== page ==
The measure also would include $225 million in the Mississippi River and Tributaries account and $245 million in the operation and maintenance account to repair damages to the Corps’ projects from natural disasters, the summary says.

“I appreciate Chairman Shelby’s partnership in making sure Missouri has access to funds to respond to the extensive flood damage in our state,” said Sen. Blunt.

U.S. Sen. Deb Fischer (R-NE) also applauded the bill, which she said would help her constituents deal with the effects of flooding in Nebraska.

“Nebraskans are facing the worst natural disaster in our state’s history and that’s why for the past week and a half I’ve worked hard to add Nebraska to this disaster relief bill,” said Sen. Fischer. “The legislation released today includes a down payment to help Nebraska ag producers and communities rebuild and recover from the catastrophic damage.”

Sen. Fischer called the bill “a good start” and said lawmakers still “have a long road ahead and I’m going to continue to fight for Nebraska every step of the way.”

Another state hit hard by flooding was Iowa.

“Tragically, the flooding and destruction I witnessed last week back home is as bad as I’ve ever seen,” U.S. Sen. Joni Ernst (R-IA) said. “I am committed to doing everything in my power to make sure Iowans have every bit of help they need. The expanded eligibility for assistance from this disaster relief package is welcome news and will get more desperately needed aid to Iowans.”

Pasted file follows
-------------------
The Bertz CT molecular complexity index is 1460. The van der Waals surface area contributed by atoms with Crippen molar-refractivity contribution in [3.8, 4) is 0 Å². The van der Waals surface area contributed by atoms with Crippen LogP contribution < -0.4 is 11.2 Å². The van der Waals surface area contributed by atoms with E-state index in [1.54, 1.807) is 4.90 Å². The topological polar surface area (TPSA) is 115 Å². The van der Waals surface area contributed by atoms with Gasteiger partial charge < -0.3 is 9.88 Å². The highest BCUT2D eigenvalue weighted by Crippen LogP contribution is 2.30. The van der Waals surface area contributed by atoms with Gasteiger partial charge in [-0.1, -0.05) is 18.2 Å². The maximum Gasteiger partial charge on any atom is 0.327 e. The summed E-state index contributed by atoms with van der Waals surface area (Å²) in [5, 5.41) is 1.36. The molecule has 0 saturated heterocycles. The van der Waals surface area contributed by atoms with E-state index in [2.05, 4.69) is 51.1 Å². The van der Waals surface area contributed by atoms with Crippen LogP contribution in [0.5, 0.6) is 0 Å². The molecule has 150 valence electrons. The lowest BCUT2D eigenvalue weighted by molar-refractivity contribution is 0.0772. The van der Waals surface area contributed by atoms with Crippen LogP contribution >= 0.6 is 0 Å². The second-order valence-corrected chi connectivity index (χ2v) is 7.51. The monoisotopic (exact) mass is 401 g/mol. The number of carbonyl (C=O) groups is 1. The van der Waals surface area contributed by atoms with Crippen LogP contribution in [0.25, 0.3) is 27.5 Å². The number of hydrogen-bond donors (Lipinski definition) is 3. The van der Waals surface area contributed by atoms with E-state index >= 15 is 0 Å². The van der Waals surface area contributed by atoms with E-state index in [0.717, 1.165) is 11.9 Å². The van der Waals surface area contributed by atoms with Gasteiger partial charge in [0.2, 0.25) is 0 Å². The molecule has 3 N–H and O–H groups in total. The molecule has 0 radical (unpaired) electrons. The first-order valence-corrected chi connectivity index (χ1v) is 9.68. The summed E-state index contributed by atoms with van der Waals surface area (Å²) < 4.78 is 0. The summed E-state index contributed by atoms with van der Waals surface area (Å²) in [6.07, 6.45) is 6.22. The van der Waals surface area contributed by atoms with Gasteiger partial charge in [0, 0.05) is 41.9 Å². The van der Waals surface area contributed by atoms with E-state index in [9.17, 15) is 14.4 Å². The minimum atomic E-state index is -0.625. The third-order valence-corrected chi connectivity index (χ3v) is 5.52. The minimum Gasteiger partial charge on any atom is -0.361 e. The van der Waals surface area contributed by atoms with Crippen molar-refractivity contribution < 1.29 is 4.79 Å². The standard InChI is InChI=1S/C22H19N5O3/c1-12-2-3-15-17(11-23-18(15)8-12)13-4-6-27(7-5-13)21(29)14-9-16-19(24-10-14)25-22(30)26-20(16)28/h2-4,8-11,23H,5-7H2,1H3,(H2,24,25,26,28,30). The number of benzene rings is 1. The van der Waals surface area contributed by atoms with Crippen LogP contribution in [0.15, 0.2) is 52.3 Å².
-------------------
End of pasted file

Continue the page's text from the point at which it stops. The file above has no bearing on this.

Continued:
One of the largest proposed supplemental funding provisions in the bill would be for Farm Disaster Assistance. Senate appropriators would allot more than $3 billion for the USDA Office of the Secretary to cover producers’ net exposure to losses stemming from 2018 and 2019 natural disasters, according to the summary, which said the amount specifically would help cover blueberry and peach crop losses resulting from freezes, as well as help producers impacted by Tropical Storm Cindy.

Other big ticket items in the proposed supplemental funding bill would be the proposed $1.06 billion for HUD’s Community Development Block Grant Disaster Recovery Grants to cover 2018 disasters, and the proposed $1.6 billion for DOT’s Federal-aid Highways emergency relief program.

The amended proposal also would provide assistance for veterans’ health facilities and military construction projects; emergency funds for critical timber, watershed and wastewater infrastructure needs; and resources to restore highways, aviation facilities and other transit projects, among numerous other provisions.

Additionally, the measure includes an extra $600 million in nutrition assistance for Puerto Rico, which Sen. Shelby noted is a key Democratic priority in the bill.  

“I hope my Democratic colleagues will join us in providing the relief these people need and not stand in the way just because it does not include every single provision they wanted,” Sen. Shelby added.